Beacon legislators explain opposition
By Jeff Simms
Dutchess County Executive Marc Molinaro on Dec. 14 signed the $503 million budget sent to him by the Legislature, which passed it 19-5. Both legislators who represent Beacon, Frits Zernike and Nick Page, voted no. They were joined by Kris Munn (Red Hook), Rebecca Edwards (Poughkeepsie) and Joel Tyner (Staatsburg).
Molinaro vetoed only one amendment sent to him by the Legislature: He restored $40,000 to the county parks department budget to expand a summer concert series at Bowdoin Park in Poughkeepsie. He left intact an amendment introduced by Page that funds a $9,400 feasibility study for ferry service between Dutchess and Orange counties.
We asked the Beacon legislators why they voted no. Their responses have been edited for brevity.
One example stands out as emblematic of why I felt compelled to vote no. Kris Munn offered an amendment that would have provided funds to hire full-time temps to take up the overtime slack at the jail. Right now the county employs part-time officers and relies on overtime. This means correctional officers are working to the point where the job becomes riskier for them and the inmates.
In addition, the jail has had to cut staffing for things like accompanying volunteers into the jail who provide classes on topics such as resume writing and creative writing, which can serve a therapeutic purpose for inmates. Without an officer there, the volunteers cannot do what they do. The rules don’t allow it. Relieving the staffing problem is also necessary to provide medically assisted therapy for inmates struggling with addiction.
Legislator Munn’s proposal was met with scorn, the argument being that, sure, it’d be nice to have full-time temps, but it’s impossible to find them. Kris pointed out that if the positions went unfilled, the funds wouldn’t be spent. So if the county couldn’t fill the positions, no money would be lost. Nevertheless, it was voted down.
That encapsulates what’s wrong with this budget. It’s fundamentally mean-spirited, and it lacks any kind of vision for how to think differently. While it’s nice that the administration worked to incorporate amendments from the minority side of the Legislature, and I can understand several of my colleagues’ wish to reward such efforts with a “yes” vote, there’s a lot more room for improvement.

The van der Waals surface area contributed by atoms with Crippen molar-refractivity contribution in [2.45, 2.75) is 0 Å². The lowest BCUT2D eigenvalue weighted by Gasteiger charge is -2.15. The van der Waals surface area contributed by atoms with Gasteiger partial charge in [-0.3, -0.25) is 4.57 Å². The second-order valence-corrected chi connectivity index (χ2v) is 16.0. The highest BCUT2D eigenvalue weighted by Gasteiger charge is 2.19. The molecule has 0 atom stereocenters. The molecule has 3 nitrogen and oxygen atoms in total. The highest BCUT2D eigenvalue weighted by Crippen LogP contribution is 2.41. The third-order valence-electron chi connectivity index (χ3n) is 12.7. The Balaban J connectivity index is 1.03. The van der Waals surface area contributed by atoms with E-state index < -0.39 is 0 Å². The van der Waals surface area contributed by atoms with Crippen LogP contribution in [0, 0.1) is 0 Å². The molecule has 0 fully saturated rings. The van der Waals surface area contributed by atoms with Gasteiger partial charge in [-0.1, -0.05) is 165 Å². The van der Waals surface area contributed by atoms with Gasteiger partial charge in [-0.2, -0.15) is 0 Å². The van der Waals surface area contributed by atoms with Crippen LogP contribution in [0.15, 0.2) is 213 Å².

It’s frustrating when the lack of coherent vision is combined with a resistance to a considered suggestion. The staffing crisis at the jail is a perfect example. It’s been ongoing for years and the administration says nothing can be done.
Another example is the Climate Smart Community program. Getting Dutchess County registered as a Climate Smart Community was an early priority for our caucus. The program is the conduit for state funding. In preparing the resolution that begins the process, we found that a similar resolution had gone through in the 2008/9 session but was never sent to Albany, so Dutchess County was never enrolled. Because the email was never sent, the county missed out on millions of dollars in state funding.
Now we are enrolled, and, after six months of prodding, the county has set up a volunteer task force co-chaired by Steve MacAvery, who is chair of the oft-ignored county Environmental Management Council. He will not be compensated. Brad Barclay, of the county Planning Department, will also be on the committee as part of his salaried position.
I pushed a budget amendment that would add a full-time Climate Smart Coordinator chair to planning for $75,000 annually plus benefits. It went down in committee by a 7-5 vote along party lines. With the appropriate attention, we could gain significant funding that could be used to stimulate and shape the green economy and make Dutchess a model, not a sometimes-reactionary straggler. There is no sense of urgency or vision.
The bag ban [which the Legislature passed but without a 10-cent surcharge on reusable plastic or paper bags] is similar. It’s a small issue but, like all things, should be done right. The majority and administration proved immune to piles of evidence from around the globe and pushed through the more easily digestible and superficially palatable bag ban as opposed to adding a tiny fee which has been shown to make all the difference environmentally while being an insignificant financial burden. What good is a government that is unresponsive to fact? It seems to me to be a laziness and indifference born out of local political stasis and limited, if any, public accountability.The Current is a nonprofit supported by its readers; please consider a tax-deductible contribution.